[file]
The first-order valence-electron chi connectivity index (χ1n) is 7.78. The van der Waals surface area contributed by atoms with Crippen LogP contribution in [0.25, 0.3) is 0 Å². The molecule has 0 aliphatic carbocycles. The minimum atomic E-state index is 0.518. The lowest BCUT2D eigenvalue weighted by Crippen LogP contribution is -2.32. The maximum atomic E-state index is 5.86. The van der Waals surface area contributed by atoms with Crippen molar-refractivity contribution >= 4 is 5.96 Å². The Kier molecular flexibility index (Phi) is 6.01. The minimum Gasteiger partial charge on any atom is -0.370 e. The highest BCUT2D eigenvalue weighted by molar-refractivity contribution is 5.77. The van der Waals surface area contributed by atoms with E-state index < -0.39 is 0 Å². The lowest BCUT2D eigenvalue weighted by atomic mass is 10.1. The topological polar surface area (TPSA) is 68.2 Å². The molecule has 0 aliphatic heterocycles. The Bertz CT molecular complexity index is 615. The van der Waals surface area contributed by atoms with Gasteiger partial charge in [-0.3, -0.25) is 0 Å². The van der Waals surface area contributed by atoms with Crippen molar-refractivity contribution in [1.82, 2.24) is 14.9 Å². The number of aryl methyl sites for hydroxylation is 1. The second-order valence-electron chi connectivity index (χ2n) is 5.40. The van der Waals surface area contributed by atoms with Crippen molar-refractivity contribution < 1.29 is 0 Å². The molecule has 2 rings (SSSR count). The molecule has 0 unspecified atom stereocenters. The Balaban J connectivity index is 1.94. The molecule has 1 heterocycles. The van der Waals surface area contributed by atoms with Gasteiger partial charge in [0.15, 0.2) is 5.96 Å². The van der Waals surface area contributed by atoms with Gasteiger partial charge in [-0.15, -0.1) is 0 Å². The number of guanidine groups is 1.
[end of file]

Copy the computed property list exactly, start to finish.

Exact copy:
The first-order valence-electron chi connectivity index (χ1n) is 7.78. The van der Waals surface area contributed by atoms with Crippen LogP contribution in [0.25, 0.3) is 0 Å². The molecule has 0 aliphatic carbocycles. The minimum atomic E-state index is 0.518. The lowest BCUT2D eigenvalue weighted by Crippen LogP contribution is -2.32. The maximum atomic E-state index is 5.86. The van der Waals surface area contributed by atoms with Crippen molar-refractivity contribution >= 4 is 5.96 Å². The Kier molecular flexibility index (Phi) is 6.01. The minimum Gasteiger partial charge on any atom is -0.370 e. The highest BCUT2D eigenvalue weighted by molar-refractivity contribution is 5.77. The van der Waals surface area contributed by atoms with E-state index < -0.39 is 0 Å². The lowest BCUT2D eigenvalue weighted by atomic mass is 10.1. The topological polar surface area (TPSA) is 68.2 Å². The molecule has 0 aliphatic heterocycles. The Bertz CT molecular complexity index is 615. The van der Waals surface area contributed by atoms with Gasteiger partial charge in [-0.3, -0.25) is 0 Å². The van der Waals surface area contributed by atoms with Crippen molar-refractivity contribution in [1.82, 2.24) is 14.9 Å². The number of aryl methyl sites for hydroxylation is 1. The second-order valence-electron chi connectivity index (χ2n) is 5.40. The van der Waals surface area contributed by atoms with Crippen molar-refractivity contribution < 1.29 is 0 Å². The molecule has 2 rings (SSSR count). The molecule has 0 unspecified atom stereocenters. The Balaban J connectivity index is 1.94. The molecule has 1 heterocycles. The van der Waals surface area contributed by atoms with Gasteiger partial charge in [0.15, 0.2) is 5.96 Å². The van der Waals surface area contributed by atoms with Gasteiger partial charge in [-0.15, -0.1) is 0 Å². The number of guanidine groups is 1.